Hydrological Processes, Volume 30, Issue 17

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The cold rain-on-snow event of June 2013 in the Canadian Rockies - characteristics and diagnosis
John W. Pomeroy | Xing Fang | Danny Marks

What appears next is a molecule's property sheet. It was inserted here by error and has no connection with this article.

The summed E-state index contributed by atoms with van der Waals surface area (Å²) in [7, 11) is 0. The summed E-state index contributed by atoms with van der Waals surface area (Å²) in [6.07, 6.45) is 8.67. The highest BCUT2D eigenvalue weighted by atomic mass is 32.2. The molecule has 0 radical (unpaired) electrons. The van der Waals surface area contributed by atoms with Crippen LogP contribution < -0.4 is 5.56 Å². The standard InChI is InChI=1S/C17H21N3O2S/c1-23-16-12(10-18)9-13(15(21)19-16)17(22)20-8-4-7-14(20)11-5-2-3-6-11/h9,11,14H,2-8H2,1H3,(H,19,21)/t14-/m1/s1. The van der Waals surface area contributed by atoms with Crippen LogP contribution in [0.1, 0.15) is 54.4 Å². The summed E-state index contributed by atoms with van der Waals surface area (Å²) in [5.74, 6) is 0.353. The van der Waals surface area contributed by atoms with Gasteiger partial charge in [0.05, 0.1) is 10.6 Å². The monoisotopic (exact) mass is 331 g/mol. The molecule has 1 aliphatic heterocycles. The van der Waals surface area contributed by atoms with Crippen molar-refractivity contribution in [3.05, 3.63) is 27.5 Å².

The June 2013 flood in the Canadian Rockies featured rain‐on‐snow (ROS) runoff generation at alpine elevations that contributed to the high streamflows observed during the event. Such a mid‐summer ROS event has not been diagnosed in detail, and a diagnosis may help to understand future high discharge‐producing hydrometeorological events in mountainous cold regions. The alpine hydrology of the flood was simulated using a physically based model created with the modular cold regions hydrological modelling platform. The event was distinctive in that, although at first, relatively warm rain fell onto existing snowdrifts inducing ROS melt; the rainfall turned to snowfall as the air mass cooled and so increased snowcover and snowpacks in alpine regions, which then melted rapidly from ground heat fluxes in the latter part of the event. Melt rates of existing snowpacks were substantially lower during the ROS than during the relatively sunny periods preceding and following the event as a result of low wind speeds, cloud cover and cool temperatures. However, at the basin scale, melt volumes increased during the event as a result of increased snowcover from the fresh snowfall and consequent large ground heat contributions to melt energy, causing snowmelt to enhance rainfall–runoff by one fifth. Flow pathways also shifted during the event from relatively slow sub‐surface flow prior to the flood to an even contribution from sub‐surface and fast overland flow during and immediately after the event. This early summer, high precipitation ROS event was distinctive for the impact of decreased solar irradiance in suppressing melt rates, the contribution of ground heat flux to basin scale snowmelt after precipitation turned to snowfall, the transition from slow sub‐surface to fast overland flow runoff as the sub‐surface storage saturated and streamflow volumes that exceeded precipitation. These distinctions show that summer, mountain ROS events should be considered quite distinct from winter ROS and can be important contributors to catastrophic events. Copyright © 2016 John Wiley & Sons, Ltd.